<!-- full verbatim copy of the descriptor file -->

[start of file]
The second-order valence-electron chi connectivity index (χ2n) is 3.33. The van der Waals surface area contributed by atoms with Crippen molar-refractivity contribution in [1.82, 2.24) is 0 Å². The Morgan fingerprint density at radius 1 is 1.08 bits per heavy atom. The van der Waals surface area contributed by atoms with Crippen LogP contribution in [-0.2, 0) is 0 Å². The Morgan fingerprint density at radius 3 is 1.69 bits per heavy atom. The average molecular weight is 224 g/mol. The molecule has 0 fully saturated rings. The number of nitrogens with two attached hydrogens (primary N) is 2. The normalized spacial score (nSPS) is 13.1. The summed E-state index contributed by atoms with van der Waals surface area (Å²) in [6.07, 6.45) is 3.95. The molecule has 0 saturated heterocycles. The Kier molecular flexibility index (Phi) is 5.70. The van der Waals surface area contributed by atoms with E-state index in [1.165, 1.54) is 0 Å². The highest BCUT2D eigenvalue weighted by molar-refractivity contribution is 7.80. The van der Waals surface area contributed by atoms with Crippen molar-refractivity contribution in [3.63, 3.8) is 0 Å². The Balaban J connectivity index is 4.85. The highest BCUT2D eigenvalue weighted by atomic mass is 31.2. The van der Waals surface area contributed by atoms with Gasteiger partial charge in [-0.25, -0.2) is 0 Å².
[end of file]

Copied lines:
The second-order valence-electron chi connectivity index (χ2n) is 3.33. The van der Waals surface area contributed by atoms with Crippen molar-refractivity contribution in [1.82, 2.24) is 0 Å². The Morgan fingerprint density at radius 1 is 1.08 bits per heavy atom. The van der Waals surface area contributed by atoms with Crippen LogP contribution in [-0.2, 0) is 0 Å². The Morgan fingerprint density at radius 3 is 1.69 bits per heavy atom. The average molecular weight is 224 g/mol. The molecule has 0 fully saturated rings. The number of nitrogens with two attached hydrogens (primary N) is 2. The normalized spacial score (nSPS) is 13.1. The summed E-state index contributed by atoms with van der Waals surface area (Å²) in [6.07, 6.45) is 3.95. The molecule has 0 saturated heterocycles. The Kier molecular flexibility index (Phi) is 5.70. The van der Waals surface area contributed by atoms with E-state index in [1.165, 1.54) is 0 Å². The highest BCUT2D eigenvalue weighted by molar-refractivity contribution is 7.80. The van der Waals surface area contributed by atoms with Crippen molar-refractivity contribution in [3.63, 3.8) is 0 Å². The Balaban J connectivity index is 4.85. The highest BCUT2D eigenvalue weighted by atomic mass is 31.2. The van der Waals surface area contributed by atoms with Gasteiger partial charge in [-0.25, -0.2) is 0 Å².